Wednesday, June 23, 2010

The McChrystal Melee

CNN is reporting that President Barack Obama has relieved General Stanley McChrystal of his command in Aghganistan. This is hardly surprising, as it seemed highly unlikely that the President had brought the General back to Washington for a beer summit, a stern talk, or even a come to Jesus meeting. Besides, the kind of insubordinate talk appearing in the article, and never denied by the General, left the President with no real choice.

A few random observations:
  1. While the media and the public have rightly given a great deal of attention to the foolish rhetoric of Gen. McChrystal, they have largely ignored the other revealing criticism of him that is a major subject of the article. Evidently, a significant number of troops believe that the rules for engagement they are forced to live under put their lives at unnecessary risk. While the insubordination of Gen. McChrystal is a noteworthy subject, our troops deserve for attention to be given to the other matter.
  2. After reading the article's description of Gen. McChrystal's vision of nation building , does any thinking person really believe that is a legitimate role for the U.S. military?
  3. What were the General and his staff thinking when they made these comments in the presence of a Rolling Stone reporter? That they would look really cool when it came out in a really neat mag? Was it stupidity or arrogance?

Sunday, June 06, 2010

What Obama Should Have Done

As the Obama administration takes a beating over its response, or lack thereof, to the Gulf oil spill, allies of the administration complain about the unfairness of such criticism, arguing that the spill is the problem of BP and that there is little or nothing that the federal government could do about it.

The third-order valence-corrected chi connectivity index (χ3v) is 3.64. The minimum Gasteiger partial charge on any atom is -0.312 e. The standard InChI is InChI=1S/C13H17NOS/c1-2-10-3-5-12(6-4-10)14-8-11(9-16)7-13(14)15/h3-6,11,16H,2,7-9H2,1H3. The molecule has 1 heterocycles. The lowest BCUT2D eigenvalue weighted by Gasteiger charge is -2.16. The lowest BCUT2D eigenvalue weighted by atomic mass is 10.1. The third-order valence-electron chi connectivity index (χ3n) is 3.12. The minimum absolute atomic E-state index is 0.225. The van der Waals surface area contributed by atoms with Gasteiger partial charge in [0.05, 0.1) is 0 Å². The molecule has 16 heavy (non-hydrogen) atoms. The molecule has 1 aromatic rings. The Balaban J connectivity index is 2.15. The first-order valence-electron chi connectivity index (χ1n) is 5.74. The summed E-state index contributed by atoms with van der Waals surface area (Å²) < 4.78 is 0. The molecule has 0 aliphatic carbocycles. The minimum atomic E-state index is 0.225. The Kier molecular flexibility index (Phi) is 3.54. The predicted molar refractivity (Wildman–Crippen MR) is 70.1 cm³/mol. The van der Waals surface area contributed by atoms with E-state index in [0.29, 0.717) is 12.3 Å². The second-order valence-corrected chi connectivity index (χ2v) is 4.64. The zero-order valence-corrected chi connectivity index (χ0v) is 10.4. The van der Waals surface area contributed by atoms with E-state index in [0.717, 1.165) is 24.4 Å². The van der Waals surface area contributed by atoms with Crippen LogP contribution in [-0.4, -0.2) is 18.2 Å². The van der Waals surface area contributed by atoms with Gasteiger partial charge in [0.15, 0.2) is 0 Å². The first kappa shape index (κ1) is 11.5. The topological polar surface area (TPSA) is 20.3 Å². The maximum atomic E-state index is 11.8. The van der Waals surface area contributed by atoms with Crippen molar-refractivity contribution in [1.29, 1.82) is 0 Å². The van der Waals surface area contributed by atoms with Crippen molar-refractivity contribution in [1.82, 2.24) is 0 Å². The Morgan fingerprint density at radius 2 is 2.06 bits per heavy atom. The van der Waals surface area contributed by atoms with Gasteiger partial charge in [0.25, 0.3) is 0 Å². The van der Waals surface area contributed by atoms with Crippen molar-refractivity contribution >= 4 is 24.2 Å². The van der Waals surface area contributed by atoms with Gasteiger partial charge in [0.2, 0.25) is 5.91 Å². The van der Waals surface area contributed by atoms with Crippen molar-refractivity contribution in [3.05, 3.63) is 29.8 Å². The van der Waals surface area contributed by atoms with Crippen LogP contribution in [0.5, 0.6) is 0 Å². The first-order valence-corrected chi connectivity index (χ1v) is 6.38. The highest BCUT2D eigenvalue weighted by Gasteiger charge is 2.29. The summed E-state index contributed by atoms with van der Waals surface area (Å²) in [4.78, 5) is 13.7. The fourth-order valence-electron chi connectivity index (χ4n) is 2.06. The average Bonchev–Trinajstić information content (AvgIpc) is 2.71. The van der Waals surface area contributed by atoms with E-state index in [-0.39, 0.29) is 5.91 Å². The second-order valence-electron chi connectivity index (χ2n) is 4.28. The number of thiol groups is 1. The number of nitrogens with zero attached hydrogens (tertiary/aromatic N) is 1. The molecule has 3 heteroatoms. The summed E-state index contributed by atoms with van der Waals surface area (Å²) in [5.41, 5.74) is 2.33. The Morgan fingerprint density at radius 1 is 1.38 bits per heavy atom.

There is some truth to that, though the administration clearly could have acted more quickly on requests from Louisiana Governor Bobby Jindal to approve the construction of sand barriers to protect the coast. There also could have been better front end coordination of the government response.

Nonetheless, the fundamental problem with the administration's response is their awareness of their likely inability to do anything to stop the flow of oil. They likely knew from the start that this posed the potential for an ecological catastrophe. Then, they made an unfortunate, possibly fatal for the credibility of this administration, decision: to distance themselves from the possible calamity.

Not wanting to attach the President's identity to an inevitable disaster is understandable as a political response, but not as one of a true leader. President Obama, who was nearly omnipresent during his first six months in office as the official spokesman for every matter from health care to the location of future Olympic games to the competence of the Cambridge, Massachusetts police department, had little to say in the first several weeks that oil flowed freely into the Gulf of Mexico. Some would say that criticizing the President for being too public earlier and too inaccessible later shows inconsistency. In actuality, such criticism rightly recognizes that the President has no concept of when his leadership is most needed.

So, what should the President have done if he knew that his options were limited? He should have taken the risk of levelling with the American people about the probability of disaster while pledging to marshall every available resource to attack the problem. He should have immediately formed a working group -- not a task force, but a working group --of key government and private sector experts to work along with BP to drive a national response. He should have pledged regular and honest updates on status and impact.

Political responses often work when the crises are either small or imagined. They don't work when the crisis is great and the risks are grave. The Obama administration responded to a grave crisis with a political response. They are reaping the whirlwind.